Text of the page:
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Re: Wellcome Trust report

Short-run digital presses, providing small numbers of high-quality copies
economically, are also a possible answer.  They can reproduce half-tones
and full colour, though not quite at full print quality.

Fytton Rowland, Loughborough University, UK.

----- Original Message ----- 
From: "David Goodman" <David.Goodman@liu.edu>
To: <liblicense-l@lists.yale.edu>; <margaret.landesman@library.utah.edu>
Sent: Monday, June 14, 2004 11:49 PM
Subject: RE: Wellcome Trust report

> I too have been told this, with respect to many countries. But even for
> the developed countries, especially for back-up archival copies, we should
> carefully consider the practice of "transmit electronically but give to
> the end user in print."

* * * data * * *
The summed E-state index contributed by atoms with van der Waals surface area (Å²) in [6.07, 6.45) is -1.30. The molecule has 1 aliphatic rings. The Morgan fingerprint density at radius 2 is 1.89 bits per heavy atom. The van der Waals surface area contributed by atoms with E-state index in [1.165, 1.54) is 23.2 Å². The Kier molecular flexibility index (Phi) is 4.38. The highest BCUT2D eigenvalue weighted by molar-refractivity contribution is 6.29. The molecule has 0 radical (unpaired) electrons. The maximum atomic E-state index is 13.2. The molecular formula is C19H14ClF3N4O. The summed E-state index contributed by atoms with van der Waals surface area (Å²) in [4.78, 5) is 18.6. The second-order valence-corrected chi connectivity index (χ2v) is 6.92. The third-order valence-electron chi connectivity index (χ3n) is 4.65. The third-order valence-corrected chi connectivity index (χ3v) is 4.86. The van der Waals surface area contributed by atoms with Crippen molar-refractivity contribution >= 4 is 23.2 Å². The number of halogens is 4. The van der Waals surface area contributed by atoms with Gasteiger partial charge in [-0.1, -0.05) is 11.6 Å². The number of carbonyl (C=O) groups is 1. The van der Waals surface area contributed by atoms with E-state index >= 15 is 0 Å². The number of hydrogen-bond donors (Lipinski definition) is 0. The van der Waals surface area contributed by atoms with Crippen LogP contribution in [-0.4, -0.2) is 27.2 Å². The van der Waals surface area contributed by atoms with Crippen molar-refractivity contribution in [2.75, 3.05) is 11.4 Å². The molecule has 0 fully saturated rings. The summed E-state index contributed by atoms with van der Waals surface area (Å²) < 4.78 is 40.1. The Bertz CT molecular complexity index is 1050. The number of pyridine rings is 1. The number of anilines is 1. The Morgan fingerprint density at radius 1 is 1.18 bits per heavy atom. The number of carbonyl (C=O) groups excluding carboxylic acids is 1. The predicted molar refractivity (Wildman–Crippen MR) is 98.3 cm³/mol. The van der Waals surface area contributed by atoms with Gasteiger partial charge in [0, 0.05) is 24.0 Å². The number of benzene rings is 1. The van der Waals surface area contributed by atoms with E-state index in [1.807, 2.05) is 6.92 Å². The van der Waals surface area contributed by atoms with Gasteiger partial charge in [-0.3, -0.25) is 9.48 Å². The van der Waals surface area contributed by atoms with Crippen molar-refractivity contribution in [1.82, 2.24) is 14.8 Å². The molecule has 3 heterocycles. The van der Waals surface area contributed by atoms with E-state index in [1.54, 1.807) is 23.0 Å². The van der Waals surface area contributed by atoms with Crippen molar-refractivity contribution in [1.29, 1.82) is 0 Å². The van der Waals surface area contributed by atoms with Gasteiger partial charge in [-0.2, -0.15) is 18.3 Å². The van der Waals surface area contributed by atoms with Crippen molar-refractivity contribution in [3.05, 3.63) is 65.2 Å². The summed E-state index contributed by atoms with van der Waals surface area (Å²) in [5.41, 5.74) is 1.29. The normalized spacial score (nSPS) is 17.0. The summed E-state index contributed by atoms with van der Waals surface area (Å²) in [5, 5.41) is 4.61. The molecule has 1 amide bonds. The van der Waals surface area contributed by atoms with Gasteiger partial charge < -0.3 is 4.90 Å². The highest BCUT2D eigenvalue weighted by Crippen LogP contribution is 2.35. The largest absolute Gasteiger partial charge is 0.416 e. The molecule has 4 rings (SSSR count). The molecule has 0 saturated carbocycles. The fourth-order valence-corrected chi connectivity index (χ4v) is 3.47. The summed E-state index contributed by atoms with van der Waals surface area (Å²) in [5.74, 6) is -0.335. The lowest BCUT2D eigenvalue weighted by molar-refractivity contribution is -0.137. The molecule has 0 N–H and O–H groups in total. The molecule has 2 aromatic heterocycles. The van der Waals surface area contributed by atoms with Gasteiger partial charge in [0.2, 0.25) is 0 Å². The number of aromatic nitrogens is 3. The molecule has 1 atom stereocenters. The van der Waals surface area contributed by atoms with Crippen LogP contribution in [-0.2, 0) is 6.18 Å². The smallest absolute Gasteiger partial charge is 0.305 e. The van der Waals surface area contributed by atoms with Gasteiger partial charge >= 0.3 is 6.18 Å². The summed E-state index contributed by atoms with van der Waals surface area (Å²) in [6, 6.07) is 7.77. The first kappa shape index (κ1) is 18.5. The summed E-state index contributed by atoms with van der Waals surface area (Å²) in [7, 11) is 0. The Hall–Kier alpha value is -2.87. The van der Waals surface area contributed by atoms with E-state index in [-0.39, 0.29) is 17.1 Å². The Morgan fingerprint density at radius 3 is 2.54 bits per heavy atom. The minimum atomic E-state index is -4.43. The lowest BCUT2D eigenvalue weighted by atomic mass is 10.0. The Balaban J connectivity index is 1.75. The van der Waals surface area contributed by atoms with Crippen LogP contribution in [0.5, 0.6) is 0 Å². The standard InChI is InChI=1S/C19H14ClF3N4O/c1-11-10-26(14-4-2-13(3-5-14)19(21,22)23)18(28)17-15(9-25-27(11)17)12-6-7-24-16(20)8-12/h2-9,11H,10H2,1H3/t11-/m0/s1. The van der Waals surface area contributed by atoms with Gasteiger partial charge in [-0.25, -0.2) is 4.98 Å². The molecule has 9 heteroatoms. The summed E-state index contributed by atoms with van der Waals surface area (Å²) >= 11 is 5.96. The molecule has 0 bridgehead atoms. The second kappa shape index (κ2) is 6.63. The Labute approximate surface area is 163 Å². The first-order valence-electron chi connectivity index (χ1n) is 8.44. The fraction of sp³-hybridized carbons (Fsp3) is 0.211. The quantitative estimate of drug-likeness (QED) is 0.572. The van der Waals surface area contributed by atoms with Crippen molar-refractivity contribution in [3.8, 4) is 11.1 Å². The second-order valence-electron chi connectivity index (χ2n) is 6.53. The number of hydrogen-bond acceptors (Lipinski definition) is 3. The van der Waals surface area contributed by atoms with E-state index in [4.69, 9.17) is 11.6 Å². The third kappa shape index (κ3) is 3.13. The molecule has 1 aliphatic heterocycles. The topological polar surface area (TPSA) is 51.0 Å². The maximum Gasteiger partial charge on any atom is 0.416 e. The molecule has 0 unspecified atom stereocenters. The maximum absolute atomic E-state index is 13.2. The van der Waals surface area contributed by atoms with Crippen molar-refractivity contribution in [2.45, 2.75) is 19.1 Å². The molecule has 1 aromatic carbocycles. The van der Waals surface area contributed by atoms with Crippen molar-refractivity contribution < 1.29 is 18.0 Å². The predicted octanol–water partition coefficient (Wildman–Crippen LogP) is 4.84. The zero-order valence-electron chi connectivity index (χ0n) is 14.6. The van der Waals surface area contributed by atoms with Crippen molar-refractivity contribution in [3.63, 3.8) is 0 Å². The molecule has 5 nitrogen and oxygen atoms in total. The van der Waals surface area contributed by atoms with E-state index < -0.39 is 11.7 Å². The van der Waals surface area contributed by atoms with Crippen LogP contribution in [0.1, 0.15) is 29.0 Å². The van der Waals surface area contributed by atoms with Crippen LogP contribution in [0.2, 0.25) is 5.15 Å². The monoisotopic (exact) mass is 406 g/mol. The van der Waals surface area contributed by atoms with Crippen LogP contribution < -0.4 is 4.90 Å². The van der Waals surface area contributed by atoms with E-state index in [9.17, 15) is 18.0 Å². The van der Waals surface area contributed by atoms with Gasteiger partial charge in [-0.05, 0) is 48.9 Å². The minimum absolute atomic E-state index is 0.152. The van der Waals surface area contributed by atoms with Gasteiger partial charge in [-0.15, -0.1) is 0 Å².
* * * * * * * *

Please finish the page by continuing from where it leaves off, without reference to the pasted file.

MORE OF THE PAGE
> At some very low print run, it would be more economical to prepare only an
> electronic version, and print the necessary number from that on a high
> speed laser printer. (I first became aware of this 20 years ago, when
> Pergamon supplied a long back run of a serial as print-out from microfilm.
> If they had said so I would have just gotten microfilm, as the print
> quality was much lower than it would be today).  This would eliminate the
> fixed costs of the print version.
> The print version would lose high quality in the halftones, and color in
> color ilustrations; for many journals this would not matter; for those
> that did, the print quality from laser printers is better each year, and
> the quality and price of color printers is showing a similar improvement.
> There are a few areas where we can rely on technical improvements for cost
> savings (storage comes to mind). In these few but fortunate cases we
> should take advantage of it.
> Dr. David Goodman
> dgoodman@liu.edu